Watching The Lion and the Lamb musical is like attending a relatively lively church service rather than a theatrical event.
The show, directed by James Ngcobo, is billed as a reimagined version of the musical originally created by John Kani and Barney Simon, which last performed at the Market Theatre a decade ago.
Kani strides and shimmies, cavorts and cajoles as he flawlessly acts out the narrative, taking us from the immaculate conception to Jesus rising. On route he has Jesus conversing in the temple as a child, gathering his disciples, walking on water, raising Lazarus and predicting his betrayal by Judas.
Kani holds our attention well, his tone and mood changing to add gravitas or levity and drawing on his skills to portray different characters. He confines his actions to the raised dais, coming forward only once to get close to the audience in a more intimate style that would increase the drama.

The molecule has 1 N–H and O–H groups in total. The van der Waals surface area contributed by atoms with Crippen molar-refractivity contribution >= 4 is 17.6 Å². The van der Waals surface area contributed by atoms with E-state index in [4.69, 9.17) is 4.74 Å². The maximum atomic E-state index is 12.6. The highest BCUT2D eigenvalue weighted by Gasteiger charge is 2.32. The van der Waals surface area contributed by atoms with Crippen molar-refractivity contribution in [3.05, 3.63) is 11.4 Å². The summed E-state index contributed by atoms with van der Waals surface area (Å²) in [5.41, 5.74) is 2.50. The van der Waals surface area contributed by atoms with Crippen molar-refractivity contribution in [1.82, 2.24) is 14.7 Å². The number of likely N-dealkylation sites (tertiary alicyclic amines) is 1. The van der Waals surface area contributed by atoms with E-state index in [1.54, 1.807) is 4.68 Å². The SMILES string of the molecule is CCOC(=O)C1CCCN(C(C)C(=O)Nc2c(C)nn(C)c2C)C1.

The set by Nadya Cohen is clean and spacious, with projections behind Kani that sometimes add depth to the stage and sometimes add details to the story.
Kani isn’t alone on stage, with a choir to one side and a four-piece band to the other. The choristers aren’t a homogenous group, with different singers standing up to take the lead or coming forward to play a part or belt out a number.
Several among them were particularly impressive in their acting roles, with a line-up featuring Nokukhanya Dlamini, Gugu Shezi, Nomfundo Dlamini, Avril Mkansi, Hlengiwe Pitso, Lebo Barole, Lerato Gwebu, Mpho Somani, Tebogo Mokeona, Thembisa Khuzwayo, and Itu Tshabane as the only male singer.
The Lion & The Lamb runs at the Market Theatre until December 22.